Phosphagen System

Phosphagens are energy storing compounds that are chiefly found in muscle and nervous tissue in animals

  • They function as an immediate access reserve of high energy phosphates that can be used to make ATP
  • Phosphagens are found in tissues that experience rapidly changing energy needs (muscles and nerves)

A common phosphagen used by animals (including humans) is phosphocreatine (or creatine phosphate – CP)

  • At rest, ATP is hydrolysed to ADP and the phosphate is transferred to creatine to make phosphocreatine
    • This occurs in the mitochondria, where ATP levels are high (thus driving the reaction)
  • During exercise, phosphocreatine is hydrolysed and the phosphate is released to make ATP from ADP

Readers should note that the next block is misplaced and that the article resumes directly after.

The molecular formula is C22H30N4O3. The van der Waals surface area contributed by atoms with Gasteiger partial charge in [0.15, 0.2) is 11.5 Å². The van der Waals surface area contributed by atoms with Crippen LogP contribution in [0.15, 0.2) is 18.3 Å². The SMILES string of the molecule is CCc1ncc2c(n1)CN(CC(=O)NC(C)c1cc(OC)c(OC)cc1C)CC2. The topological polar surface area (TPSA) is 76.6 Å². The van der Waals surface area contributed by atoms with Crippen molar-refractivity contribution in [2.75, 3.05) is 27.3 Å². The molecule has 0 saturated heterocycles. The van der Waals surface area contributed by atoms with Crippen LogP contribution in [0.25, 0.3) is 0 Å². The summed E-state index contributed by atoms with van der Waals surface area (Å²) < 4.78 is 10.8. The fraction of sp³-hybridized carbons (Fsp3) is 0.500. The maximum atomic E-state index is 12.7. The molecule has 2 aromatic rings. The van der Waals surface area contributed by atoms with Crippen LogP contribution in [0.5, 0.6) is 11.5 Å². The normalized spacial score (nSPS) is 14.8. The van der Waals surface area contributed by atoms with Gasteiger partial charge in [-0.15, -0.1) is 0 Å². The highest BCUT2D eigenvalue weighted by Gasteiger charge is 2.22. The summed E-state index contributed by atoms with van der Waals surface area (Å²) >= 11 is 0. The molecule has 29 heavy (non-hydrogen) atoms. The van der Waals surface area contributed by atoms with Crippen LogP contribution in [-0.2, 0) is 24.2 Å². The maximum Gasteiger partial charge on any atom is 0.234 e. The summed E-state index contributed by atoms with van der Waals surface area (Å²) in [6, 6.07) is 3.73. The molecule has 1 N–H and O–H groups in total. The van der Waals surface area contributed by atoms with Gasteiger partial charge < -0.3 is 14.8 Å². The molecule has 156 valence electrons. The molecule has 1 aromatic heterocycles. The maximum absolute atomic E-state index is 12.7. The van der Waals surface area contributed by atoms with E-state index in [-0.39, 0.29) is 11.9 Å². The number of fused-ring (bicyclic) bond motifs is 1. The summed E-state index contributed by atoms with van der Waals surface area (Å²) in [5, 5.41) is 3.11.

• This occurs in the muscles, where ADP levels will be high (thus driving the reaction)

ATP–CP Cycle

ATP-CP cycle

Energy Systems

Phosphocreatine synthesises a pool of ATP more rapidly than cell respiration, but reserves are quickly depleted

  • The phosphagen system will be used for the first 10 – 12 seconds of intense exercise (e.g. a sprinter)

Anaerobic respiration provides a more sustained pool of ATP, but produces lactic acid as a by-product

  • Anaerobic respiration (i.e. glycolysis) will be used for the first 1 – 2 minutes of exercise (e.g. 400 m swimmer)

Aerobic respiration requires a constant supply of oxygen, but can produce a large yield of ATP

  • Aerobic respiration will be used for long-distance and less intense exercise activities (e.g. marathons)

Energy System Comparison

energy systems